Specific Relevance to Information Needs Identified in DOI's Science Plan in Support of Ecosystem Restoration, Preservation, and Protection in South Florida (DOI's Everglades Science Plan) [See Plan on SOFIA's Web site: http://sofia.usgs.gov/publications/reports/doi-science-plan/]:

This study supports two of the projects listed in the DOI science plan, including: Southern Golden Gate Estates Hydrologic Restoration, and Landscape-Scale Modeling.

The study supports the Southern Golden Gate Estates Hydrologic Restoration project (SGGE; p. 51) by 1) modeling predicted changes in hydrology and ecology in the Ten Thousand Islands NWR (p. 59), and 2) providing baseline data and monitoring of effects on a federally listed species, the West Indian manatee, within the Ten Thousand Islands NWR (p. 59-60). The study supports the Landscape-Scale Modeling (LSM; p. 80-81) by 1) providing an individual-based demographic model of a threatened species, the West Indian manatee (p. 80), and 2) by providing Landscape-scale monitoring and assessment for MAP (p. 81, 90). This study also supports the CERP Monitoring and Assessment Plan, Part 1, Southern Estuaries Module, Section Manatee Abundance and Distribution Relative to Freshwater Input (pp. 3-98 — 3-100). This study also supports the Planning Aid Report, Multi-species Conservation under Comprehensive Everglades Restoration Plan (CERP), Project 30, Southern Golden Gate Estates Hydrologic Restoration Project (pp. 252-254, 262-264).

Each manatee project task addresses a number of USGS project tasks related to hydrology, habitats and species, ecological indicators, and threatened and endangered species. Because the manatee is a federally listed species, our work supports a variety of needs identified by the DOI for listed species.

Key Findings:

  1. Satellite-based Argos transmitters were used to track movements of 33 manatees between June 2000 and August 2004 for 8599 tag-days. We tracked 18 manatees with GPS tags for more than 1,800 tracking days, obtaining approximately 85,000 high precision fixes at 15-30 minute intervals. Several lines of evidence based on the telemetry data indicate that reliable assess to freshwater for drinking is a critical habitat requirement for manatees. First, all tracked manatees made frequent, long-distance movements alternating between offshore seagrass beds and various inshore access points for freshwater (e.g. rivers, tidal creeks, and canals) at regular intervals ranging from 2-8 days throughout the year. Second, during the dry season most manatees visited only one or a few freshwater assess points that are known to be reliable sources of freshwater, compared to the wet season when many more inshore sites were assessed and are known to be seasonally reliable sources of freshwater. In response to the increased availability of freshwater sites during the wet season, manatees shifted their homeranges to different areas compared to the dry season. Third, manatees spend significantly more time within inshore areas during the dry season compared to the wet season. Because restoration activities are expected to change the timing and quantity of freshwater inflow to rivers and canals in the study area, we expect manatee movement patterns to change in response to the changing availability of freshwater.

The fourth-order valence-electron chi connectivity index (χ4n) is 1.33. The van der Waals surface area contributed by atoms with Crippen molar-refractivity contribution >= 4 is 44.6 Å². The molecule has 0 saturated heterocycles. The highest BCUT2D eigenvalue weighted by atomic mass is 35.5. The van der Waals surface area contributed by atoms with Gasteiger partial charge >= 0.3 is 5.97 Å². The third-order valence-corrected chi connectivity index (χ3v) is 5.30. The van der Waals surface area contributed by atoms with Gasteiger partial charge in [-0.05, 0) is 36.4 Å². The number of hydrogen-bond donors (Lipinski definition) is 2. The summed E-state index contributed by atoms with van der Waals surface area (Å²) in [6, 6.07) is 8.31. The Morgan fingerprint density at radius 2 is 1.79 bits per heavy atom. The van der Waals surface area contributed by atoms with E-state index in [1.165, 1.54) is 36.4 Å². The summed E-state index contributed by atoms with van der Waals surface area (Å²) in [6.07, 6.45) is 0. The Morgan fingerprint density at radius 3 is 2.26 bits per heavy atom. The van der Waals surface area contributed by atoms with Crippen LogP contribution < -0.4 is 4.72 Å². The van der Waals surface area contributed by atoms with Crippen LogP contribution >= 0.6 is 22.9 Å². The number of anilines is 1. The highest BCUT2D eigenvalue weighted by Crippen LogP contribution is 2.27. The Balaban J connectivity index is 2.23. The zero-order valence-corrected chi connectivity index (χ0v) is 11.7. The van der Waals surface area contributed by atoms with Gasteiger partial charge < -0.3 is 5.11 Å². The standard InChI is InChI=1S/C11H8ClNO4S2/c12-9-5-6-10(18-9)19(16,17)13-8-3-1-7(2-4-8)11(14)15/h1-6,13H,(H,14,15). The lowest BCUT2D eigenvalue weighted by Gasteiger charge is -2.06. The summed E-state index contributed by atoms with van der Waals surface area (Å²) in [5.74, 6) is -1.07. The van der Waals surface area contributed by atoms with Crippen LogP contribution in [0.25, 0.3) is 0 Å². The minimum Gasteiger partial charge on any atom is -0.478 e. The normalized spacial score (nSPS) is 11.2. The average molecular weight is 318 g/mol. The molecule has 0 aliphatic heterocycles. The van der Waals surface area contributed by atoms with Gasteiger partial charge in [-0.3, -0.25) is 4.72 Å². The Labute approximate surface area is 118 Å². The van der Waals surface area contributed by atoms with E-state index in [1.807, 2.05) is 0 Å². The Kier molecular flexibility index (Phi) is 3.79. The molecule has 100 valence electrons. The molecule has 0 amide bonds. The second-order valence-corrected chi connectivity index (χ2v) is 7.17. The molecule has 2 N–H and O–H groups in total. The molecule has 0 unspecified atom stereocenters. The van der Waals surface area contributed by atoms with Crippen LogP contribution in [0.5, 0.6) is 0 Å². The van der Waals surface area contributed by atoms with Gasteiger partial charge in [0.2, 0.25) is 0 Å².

2. Due to the absence of warm springs and artificial sources of warm water, manatees within TTI/ENP are subject to cold stress and cold-related mortality during the winter at a higher rate than many areas further north. Telemetry data indicates that they exhibit complex behavioral responses to cold weather, including: 1) migrating south into Whitewater Bay, 2) bottom resting in warm water layers trapped in deeper sections of basins, canals, and rivers, and 3) sheltering in shallow bays that heat up rapidly following the passage of cold fronts and return of warmer temperatures. An on-going, complementary study by the USGS/Sirenia Project to characterize winter refugia for manatees in the northwestern Everglades region will help address how restoration activities might influence the thermal regimes of manatee over-wintering sites.
  3. Aerial surveys and telemetry data show similar seasonal patterns in manatee distribution, with much greater use of inland areas during the winter at a few aggregation sites, and much greater use of offshore areas during the summer, when manatees are widely disbursed throughout the study area. Minimum counts of manatees during aerial surveys of the Ten Thousand Islands exceeded 230 individuals, demonstrating the importance of this area to the statewide population.
  4. Additional research efforts on manatee use of the Everglades have resulted from this study. In addition to documenting detailed habitat use through GPS-based radio tracking and parameterizing the individual-based ATLSS model, these findings are being correlated with aerial survey data for refining population assessment models. Other focused research efforts are revealing manatee over-wintering strategies and providing insights in manatee use in the southern ENP. Findings from these associated efforts have provided insights for manatee recovery and management in a poorly understood but important region for manatees.